– Look at the military equipment today. We have a lot to go for when it comes to reducing greenhouse gas emissions. It is completely inconceivable that the whole rest of the world will switch, for example, to electric vehicles, and then the military world will remain a fossil. We must also help reduce our emissions, for reasons of climate, but also to continue to be on the cutting edge of technology, says Jens Stoltenberg for TV 2.
NATO Secretary General meets TV 2 on the hotel balcony in Cascais, Portugal. He visited the 2021 Steadfast Defender exercise, and was aboard the British aircraft carrier HMS Queen Elizabeth.
Jens Stoltenberg will highlight climate as one of the top topics when heads of state gather for the summit in Brussels on Monday.
Has NATO been too slow to acknowledge the climate challenges the world faces?
Since 2010, NATO has identified and said climate change has consequences for our security, but we have not made it a major and important issue for the Alliance. What we will do at the summit in Brussels is a significant intensification of the work that NATO will do in the fight against climate change. It is about understanding the relationship between climate change and security. It is about adapting our military operations to the most severe weather. It’s about how to contribute to reducing greenhouse gas emissions in NATO and NATO countries, says Stoltenberg.
In recent weeks, the NATO chief has had an intense program of preparation for the summit in Brussels on June 14.
I visited Biden
He visited US President Joe Biden in Washington, British Prime Minister Boris Johnson in London and French President Emmanuel Macron in Paris. He also held many phone conversations with presidents and prime ministers, and last week met with German Chancellor Angela Merkel and Spanish Prime Minister Pedro Sanchez in a video conference.
There are many reasons to be concerned about climate change. Global warming and more extreme weather pose a security threat. It exacerbates crises. This exacerbates the risk of conflict, says Jens Stoltenberg.
He says climate change is exacerbating already existing threats. There will be greater conflict over scarce resources, climate change can lead to famine and floods, they can turn fertile soils into a desert and they can devastate entire communities. All this increases the risk of conflict.
– It threatens our security. Therefore, NATO should be concerned about climate change as well from a security policy perspective, says Stoltenberg, who previously served as Secretary of State in the Ministry of Environment and Special Envoy for Climate at the United Nations.
He admitted that she was demanding the persuasion of some members of the Defense Alliance.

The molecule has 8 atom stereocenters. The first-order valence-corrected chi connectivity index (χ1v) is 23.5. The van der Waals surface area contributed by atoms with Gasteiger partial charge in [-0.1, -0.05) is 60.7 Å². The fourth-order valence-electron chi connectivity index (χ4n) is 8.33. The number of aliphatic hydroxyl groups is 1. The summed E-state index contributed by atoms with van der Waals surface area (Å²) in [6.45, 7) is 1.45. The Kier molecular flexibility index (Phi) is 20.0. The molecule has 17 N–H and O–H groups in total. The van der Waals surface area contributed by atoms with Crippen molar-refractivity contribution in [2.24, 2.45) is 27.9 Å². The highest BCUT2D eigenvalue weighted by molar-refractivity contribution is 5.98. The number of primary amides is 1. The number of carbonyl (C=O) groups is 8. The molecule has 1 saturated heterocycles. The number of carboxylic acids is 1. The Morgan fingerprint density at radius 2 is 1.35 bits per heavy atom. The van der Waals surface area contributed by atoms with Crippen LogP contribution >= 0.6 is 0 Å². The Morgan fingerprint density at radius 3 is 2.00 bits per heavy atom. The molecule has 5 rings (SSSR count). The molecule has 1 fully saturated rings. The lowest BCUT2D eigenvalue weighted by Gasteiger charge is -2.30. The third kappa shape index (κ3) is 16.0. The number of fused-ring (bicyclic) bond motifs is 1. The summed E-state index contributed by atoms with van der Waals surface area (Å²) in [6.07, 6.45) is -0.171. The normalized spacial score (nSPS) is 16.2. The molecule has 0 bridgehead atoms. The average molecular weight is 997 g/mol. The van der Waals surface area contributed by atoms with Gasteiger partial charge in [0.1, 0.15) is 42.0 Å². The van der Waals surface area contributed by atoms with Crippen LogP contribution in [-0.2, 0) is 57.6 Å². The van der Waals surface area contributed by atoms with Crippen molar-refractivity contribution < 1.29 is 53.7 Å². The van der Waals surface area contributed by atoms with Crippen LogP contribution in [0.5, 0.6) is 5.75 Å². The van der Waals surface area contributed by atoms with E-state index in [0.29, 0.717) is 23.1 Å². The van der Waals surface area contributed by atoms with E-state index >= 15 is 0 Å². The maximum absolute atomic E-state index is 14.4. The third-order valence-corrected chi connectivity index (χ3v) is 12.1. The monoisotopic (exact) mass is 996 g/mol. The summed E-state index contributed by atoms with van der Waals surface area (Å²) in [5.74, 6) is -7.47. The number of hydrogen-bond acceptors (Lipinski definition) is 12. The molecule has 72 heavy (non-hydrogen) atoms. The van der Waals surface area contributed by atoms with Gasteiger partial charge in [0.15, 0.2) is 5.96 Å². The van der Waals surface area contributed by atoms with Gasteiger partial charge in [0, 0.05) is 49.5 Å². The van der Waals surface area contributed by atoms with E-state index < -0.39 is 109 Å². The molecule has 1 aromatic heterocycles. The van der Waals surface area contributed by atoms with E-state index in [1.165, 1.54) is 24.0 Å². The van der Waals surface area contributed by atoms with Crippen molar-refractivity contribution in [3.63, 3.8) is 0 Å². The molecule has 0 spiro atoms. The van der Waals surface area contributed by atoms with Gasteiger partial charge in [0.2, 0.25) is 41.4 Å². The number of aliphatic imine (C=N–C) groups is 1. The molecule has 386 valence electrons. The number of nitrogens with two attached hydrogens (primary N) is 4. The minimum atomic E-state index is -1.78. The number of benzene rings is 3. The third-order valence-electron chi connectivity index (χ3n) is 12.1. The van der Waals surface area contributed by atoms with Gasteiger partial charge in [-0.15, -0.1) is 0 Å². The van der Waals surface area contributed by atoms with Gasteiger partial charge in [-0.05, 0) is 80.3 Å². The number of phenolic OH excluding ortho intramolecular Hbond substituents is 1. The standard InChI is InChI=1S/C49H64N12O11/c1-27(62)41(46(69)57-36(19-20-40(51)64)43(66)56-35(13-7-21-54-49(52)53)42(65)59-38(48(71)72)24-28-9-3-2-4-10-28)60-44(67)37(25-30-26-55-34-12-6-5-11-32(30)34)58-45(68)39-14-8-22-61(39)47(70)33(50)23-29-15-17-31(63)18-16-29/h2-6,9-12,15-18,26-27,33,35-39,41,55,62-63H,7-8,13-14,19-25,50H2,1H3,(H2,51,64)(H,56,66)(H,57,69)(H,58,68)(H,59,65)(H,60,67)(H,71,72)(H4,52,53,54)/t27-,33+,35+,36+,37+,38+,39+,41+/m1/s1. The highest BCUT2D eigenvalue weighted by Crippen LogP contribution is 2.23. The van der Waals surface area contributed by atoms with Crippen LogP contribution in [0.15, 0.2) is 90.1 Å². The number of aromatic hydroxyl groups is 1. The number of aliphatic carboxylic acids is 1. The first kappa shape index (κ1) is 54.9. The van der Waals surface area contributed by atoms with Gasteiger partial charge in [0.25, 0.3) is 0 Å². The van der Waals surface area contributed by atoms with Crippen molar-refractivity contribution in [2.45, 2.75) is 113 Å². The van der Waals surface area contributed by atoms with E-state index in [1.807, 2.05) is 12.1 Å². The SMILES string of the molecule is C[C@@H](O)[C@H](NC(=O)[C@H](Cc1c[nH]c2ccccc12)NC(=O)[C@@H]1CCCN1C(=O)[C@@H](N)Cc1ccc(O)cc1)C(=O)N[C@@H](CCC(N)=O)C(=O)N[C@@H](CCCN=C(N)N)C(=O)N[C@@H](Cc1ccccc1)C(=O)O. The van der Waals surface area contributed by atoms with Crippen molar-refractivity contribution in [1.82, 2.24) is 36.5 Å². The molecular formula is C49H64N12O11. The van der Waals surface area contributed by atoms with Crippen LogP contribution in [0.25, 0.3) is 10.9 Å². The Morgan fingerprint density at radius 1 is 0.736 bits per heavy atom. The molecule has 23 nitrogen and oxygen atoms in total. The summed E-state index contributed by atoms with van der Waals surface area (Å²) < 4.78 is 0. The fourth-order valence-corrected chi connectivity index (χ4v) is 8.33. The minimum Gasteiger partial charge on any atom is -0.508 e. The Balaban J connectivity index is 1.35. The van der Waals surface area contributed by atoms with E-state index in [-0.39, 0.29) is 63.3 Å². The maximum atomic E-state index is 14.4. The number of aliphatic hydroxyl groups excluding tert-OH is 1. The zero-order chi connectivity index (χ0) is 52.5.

– Perhaps it was an unfamiliar idea for some NATO countries to make climate change an important issue for NATO. They were also concerned that if we became preoccupied with climate-friendly tanks or climate-friendly fighters, they would be less efficient and less powerful than those using good old fossil fuels.
Stoltenberg answers the skeptics.
– I am absolutely certain that in not many years military vehicles, military aircraft and ships using new forms of fuel will be the most efficient from a purely military point of view.
How will NATO countries be able to reduce emissions?
There are many countries, such as the United Kingdom, that have now started using environmentally friendly forms of fuel for both their vehicles and some of their aircraft. Solar cells are used to provide power for various types of equipment, and some have also started to plant forests.
What does Joe Biden as President of the United States mean for NATO’s climate action?
Joe Biden is very concerned about reducing global greenhouse gas emissions. There are many good reasons for this, but it is clear that climate change is important to our security. There is a greater danger of war. There is a greater risk of conflict in a world marked by global climate change.
The thaw in the Far North also worries NATO leaders, and is closely linked to two other issues high on the NATO agenda. It is Russia and China.
Nowhere else in the world are we seeing climate change more clearly than in the Arctic and the High North. There is no place where the temperature rises more, and this affects our safety. We are seeing a significant increase in the Russian presence in these areas, with new modern military capabilities such as ships, submarines and missiles.
Stoltenberg and NATO are also seeing an increased Chinese presence in the north.
– We should not overreact. We will continue to seek cooperation in these areas, but we must bear in mind that it is important to our security.
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